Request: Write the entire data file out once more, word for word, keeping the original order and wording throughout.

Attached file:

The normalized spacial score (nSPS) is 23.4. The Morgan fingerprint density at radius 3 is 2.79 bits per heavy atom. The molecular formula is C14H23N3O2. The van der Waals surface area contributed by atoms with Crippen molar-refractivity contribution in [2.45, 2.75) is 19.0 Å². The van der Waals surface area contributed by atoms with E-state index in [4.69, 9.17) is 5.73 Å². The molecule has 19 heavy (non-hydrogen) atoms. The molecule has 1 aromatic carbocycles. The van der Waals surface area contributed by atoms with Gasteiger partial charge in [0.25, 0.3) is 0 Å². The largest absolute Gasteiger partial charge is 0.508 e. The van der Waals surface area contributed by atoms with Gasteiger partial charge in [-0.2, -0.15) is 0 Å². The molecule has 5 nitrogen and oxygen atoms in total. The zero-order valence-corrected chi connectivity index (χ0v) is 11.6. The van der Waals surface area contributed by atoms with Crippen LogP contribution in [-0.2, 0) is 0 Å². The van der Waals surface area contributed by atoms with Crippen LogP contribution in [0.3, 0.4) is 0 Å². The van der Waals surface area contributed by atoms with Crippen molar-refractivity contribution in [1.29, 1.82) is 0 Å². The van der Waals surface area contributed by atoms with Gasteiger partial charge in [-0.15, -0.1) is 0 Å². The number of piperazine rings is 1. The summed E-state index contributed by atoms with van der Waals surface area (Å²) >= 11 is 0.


The normalized spacial score (nSPS) is 23.4. The Morgan fingerprint density at radius 3 is 2.79 bits per heavy atom. The molecular formula is C14H23N3O2. The van der Waals surface area contributed by atoms with Crippen molar-refractivity contribution in [2.45, 2.75) is 19.0 Å². The van der Waals surface area contributed by atoms with E-state index in [4.69, 9.17) is 5.73 Å². The molecule has 19 heavy (non-hydrogen) atoms. The molecule has 1 aromatic carbocycles. The van der Waals surface area contributed by atoms with Gasteiger partial charge in [0.25, 0.3) is 0 Å². The largest absolute Gasteiger partial charge is 0.508 e. The van der Waals surface area contributed by atoms with Gasteiger partial charge in [-0.2, -0.15) is 0 Å². The molecule has 5 nitrogen and oxygen atoms in total. The zero-order valence-corrected chi connectivity index (χ0v) is 11.6. The van der Waals surface area contributed by atoms with Crippen LogP contribution in [-0.2, 0) is 0 Å². The van der Waals surface area contributed by atoms with Crippen LogP contribution in [0.3, 0.4) is 0 Å². The van der Waals surface area contributed by atoms with Crippen molar-refractivity contribution in [1.29, 1.82) is 0 Å². The van der Waals surface area contributed by atoms with Gasteiger partial charge in [-0.15, -0.1) is 0 Å². The number of piperazine rings is 1. The summed E-state index contributed by atoms with van der Waals surface area (Å²) >= 11 is 0.